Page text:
By Lisa Baertlein and Adam Jourdan
LOS ANGELES/SHANGHAI (Reuters) - The heat seems to be getting to KFC parent Yum Brands Inc in China, after the fast-food chain saw China sales slide in July, with some market watchers saying a lack of focus on cooling drinks and ice cream meant diners looked elsewhere as record hot weather gripping the country.
On Monday Yum reported a much steeper-than-expected 13 percent drop in July sales at established restaurants in China as the company strives to bounce back from the double blows of a food safety scare and bird flu outbreak in its top market.
The Chinese sales decline was something of a setback for Louisville, Kentucky-based Yum, which in recent months had seen same-restaurant sales declines ease.
"Because of the heat people were looking for cold drinks and ice cream, so McDonald's, Starbucks Corp, and Haagen-Dazs have been grabbing more share of the late afternoon and evening dining because they have better ice cream and drinks," said Shanghai-based Shaun Rein, managing director of China Market Research Group.
A review of KFC's China website on Tuesday backed this up, with almost every advertisement for hot food. McDonald's, meanwhile, had promotions for its ice cream McFlurry and shaved iced drinks specifically targeting an Asian market.
Local media reported that last month was the hottest July for 140 years, with temperatures hovering close to 40 degrees Celsius. The heat wave has held up so far in August and is expected to break in the middle of the month.
Shares in Yum fell $2.86, or 3.8 percent, to $71.61 in after-hours trading.
Analysts, on average, had expected a 7.1 percent decline in China's July same-restaurant sales, according to Consensus Metrix.
Consultants and analysts said that the weak showing in July suggested Yum's China recovery may take longer than expected.
"We worry that the miss confirms a tougher competitive environment and more cautious consumer spending," said Jefferies in an analyst note after the results.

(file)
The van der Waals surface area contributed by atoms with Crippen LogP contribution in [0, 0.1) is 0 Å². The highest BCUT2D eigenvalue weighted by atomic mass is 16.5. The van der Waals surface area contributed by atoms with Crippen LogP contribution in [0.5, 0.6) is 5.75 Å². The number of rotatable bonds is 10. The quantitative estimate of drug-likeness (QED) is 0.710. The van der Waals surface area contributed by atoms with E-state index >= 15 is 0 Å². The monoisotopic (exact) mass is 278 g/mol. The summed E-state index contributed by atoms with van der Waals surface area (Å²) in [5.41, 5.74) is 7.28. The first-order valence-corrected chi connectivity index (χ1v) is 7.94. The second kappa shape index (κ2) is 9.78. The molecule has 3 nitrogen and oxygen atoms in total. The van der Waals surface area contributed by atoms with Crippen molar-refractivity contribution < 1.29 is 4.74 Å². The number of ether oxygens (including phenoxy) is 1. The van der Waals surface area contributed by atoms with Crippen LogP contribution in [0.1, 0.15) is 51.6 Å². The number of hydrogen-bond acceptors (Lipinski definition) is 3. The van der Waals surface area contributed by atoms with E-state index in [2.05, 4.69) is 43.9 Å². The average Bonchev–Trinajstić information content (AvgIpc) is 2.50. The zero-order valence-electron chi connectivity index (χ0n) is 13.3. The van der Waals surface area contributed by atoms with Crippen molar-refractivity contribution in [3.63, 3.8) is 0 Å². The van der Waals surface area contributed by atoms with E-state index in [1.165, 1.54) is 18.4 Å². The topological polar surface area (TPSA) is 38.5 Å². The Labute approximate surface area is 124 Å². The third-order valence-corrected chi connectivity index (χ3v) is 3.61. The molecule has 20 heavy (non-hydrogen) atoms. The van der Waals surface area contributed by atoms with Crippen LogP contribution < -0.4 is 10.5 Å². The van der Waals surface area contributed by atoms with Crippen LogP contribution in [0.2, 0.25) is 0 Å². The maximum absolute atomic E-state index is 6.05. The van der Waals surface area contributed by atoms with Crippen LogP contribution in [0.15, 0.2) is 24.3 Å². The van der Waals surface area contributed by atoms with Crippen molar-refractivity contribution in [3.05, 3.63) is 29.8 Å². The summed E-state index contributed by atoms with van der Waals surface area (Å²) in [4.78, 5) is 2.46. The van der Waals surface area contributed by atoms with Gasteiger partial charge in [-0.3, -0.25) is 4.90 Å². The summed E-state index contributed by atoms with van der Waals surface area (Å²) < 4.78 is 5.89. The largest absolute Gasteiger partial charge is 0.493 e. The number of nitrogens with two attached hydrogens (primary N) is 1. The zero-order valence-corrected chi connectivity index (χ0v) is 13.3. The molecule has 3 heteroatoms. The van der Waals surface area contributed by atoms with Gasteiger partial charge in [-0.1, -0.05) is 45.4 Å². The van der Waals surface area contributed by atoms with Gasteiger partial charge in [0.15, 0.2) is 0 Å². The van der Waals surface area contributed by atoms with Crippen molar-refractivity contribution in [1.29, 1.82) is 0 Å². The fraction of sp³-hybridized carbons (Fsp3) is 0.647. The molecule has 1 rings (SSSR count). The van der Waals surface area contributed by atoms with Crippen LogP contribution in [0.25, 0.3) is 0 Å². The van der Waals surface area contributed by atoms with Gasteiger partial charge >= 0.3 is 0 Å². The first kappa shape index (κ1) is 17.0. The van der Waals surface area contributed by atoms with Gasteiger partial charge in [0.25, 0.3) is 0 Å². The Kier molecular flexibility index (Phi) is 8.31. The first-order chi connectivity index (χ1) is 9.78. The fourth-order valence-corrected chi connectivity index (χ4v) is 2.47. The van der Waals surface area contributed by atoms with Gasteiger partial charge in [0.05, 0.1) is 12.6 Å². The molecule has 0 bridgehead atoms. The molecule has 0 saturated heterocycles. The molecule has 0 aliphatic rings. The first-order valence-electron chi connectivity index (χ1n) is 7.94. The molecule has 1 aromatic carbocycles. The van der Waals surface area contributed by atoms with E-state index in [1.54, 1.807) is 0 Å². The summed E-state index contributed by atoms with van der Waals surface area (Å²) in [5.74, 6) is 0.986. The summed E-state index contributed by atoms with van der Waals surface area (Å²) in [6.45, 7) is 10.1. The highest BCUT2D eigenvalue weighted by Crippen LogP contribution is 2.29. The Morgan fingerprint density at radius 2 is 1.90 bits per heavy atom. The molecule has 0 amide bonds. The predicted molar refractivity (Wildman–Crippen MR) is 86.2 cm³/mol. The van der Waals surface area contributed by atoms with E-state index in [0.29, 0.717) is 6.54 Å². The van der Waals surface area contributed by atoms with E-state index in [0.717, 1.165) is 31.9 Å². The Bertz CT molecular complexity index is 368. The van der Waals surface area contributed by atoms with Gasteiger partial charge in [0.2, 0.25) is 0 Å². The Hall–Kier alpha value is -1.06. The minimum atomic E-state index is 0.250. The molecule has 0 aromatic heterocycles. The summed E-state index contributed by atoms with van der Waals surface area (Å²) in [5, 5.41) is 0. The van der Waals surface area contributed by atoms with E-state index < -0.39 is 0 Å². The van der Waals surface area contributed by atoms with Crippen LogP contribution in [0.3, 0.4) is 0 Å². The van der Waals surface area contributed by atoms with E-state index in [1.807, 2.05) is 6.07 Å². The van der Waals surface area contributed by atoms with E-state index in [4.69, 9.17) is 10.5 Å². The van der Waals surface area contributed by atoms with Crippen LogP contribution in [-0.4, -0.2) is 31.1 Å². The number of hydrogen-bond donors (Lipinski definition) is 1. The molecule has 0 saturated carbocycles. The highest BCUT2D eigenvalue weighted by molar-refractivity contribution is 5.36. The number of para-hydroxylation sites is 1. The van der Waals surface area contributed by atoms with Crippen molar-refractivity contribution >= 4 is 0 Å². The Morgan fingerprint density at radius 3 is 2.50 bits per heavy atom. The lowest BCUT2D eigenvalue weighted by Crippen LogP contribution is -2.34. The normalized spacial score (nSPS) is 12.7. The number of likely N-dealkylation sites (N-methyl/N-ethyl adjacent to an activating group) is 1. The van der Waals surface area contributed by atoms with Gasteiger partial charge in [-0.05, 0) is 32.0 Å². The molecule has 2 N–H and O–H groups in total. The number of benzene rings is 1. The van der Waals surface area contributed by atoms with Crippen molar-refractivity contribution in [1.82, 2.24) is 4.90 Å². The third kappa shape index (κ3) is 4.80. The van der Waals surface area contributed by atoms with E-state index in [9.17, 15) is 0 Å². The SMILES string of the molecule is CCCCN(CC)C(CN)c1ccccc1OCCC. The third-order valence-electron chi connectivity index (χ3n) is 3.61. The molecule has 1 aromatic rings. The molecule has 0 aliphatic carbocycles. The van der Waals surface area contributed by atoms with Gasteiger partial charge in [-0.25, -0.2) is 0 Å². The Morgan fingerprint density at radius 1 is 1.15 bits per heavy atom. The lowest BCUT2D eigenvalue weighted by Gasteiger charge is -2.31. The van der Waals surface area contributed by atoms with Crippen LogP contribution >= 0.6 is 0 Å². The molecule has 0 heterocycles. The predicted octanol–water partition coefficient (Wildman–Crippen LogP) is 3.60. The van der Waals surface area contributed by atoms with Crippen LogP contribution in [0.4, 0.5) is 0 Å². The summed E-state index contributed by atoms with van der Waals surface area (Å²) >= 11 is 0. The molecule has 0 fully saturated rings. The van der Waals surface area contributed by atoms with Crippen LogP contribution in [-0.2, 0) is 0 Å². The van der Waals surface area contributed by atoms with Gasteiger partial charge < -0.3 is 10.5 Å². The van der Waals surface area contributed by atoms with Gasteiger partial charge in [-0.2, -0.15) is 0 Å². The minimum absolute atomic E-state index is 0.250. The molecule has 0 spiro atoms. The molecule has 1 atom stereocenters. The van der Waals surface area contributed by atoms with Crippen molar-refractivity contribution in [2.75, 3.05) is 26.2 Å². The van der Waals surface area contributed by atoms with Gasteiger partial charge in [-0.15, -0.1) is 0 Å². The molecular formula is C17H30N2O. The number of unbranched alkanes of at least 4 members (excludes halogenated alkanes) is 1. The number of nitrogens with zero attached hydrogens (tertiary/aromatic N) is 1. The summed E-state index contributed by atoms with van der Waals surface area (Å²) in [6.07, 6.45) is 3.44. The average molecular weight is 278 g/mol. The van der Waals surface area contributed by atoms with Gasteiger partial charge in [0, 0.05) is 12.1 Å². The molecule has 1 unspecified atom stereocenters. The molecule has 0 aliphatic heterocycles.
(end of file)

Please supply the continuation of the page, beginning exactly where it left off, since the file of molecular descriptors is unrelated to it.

Yum generates more than half of its overall operating profit in China, where it is the biggest Western restaurant operator with roughly 6,000 mostly KFC restaurants.
Yum executives have repeatedly said that the company has successfully dealt with crises in China before.
In a regulatory filing on Monday, they repeated their forecast for same-restaurant sales in the world's fastest-growing major economy to turn around in the fourth quarter.
Yum's China sales swoon started at the end of 2012, when the discovery of excessive levels of antibiotics in chicken from two of Yum's suppliers prompted government food safety agencies to investigate the company's supply chain.
Yum was not fined by food safety authorities, but it suffered a widespread backlash in the mainstream media and on social media sites.
The July same-restaurant sales result included a 16 percent sales drop at established KFC restaurants, which the company on Monday attributed to "residual effects" of negative publicity surrounding that December poultry supply incident.
Investment Technology Group analyst Steve West said he expects Yum's China recovery to be uneven and that some investors and analysts got "a little ahead of the curve."
Worries about a new bird flu strain gripped China this spring, hurting chicken sales, including at KFC. So far there have been 44 fatalities linked to the H7N9 bird flu virus in China.
While the number of reported cases has fallen sharply, the World Health Organization (WHO) has cautioned against calling the outbreak over because the flu virus does not circulate as easily in warm weather.
There is also concern that China's cooling growth could keep a lid on demand for fried chicken and other fast-food.
Once boasting double-digit growth, China is now expanding at a more modest 7.5 percent rate and there are concerns over credit markets overheating and a bubble in the housing market.
Yum is not the only company struggling with softness in China. McDonald's last week reported that its China same-restaurant sales also declined in July.
(Editing by David Brunnstrom, Leslie Gevirtz, Andrew Hay and Matt Driskill)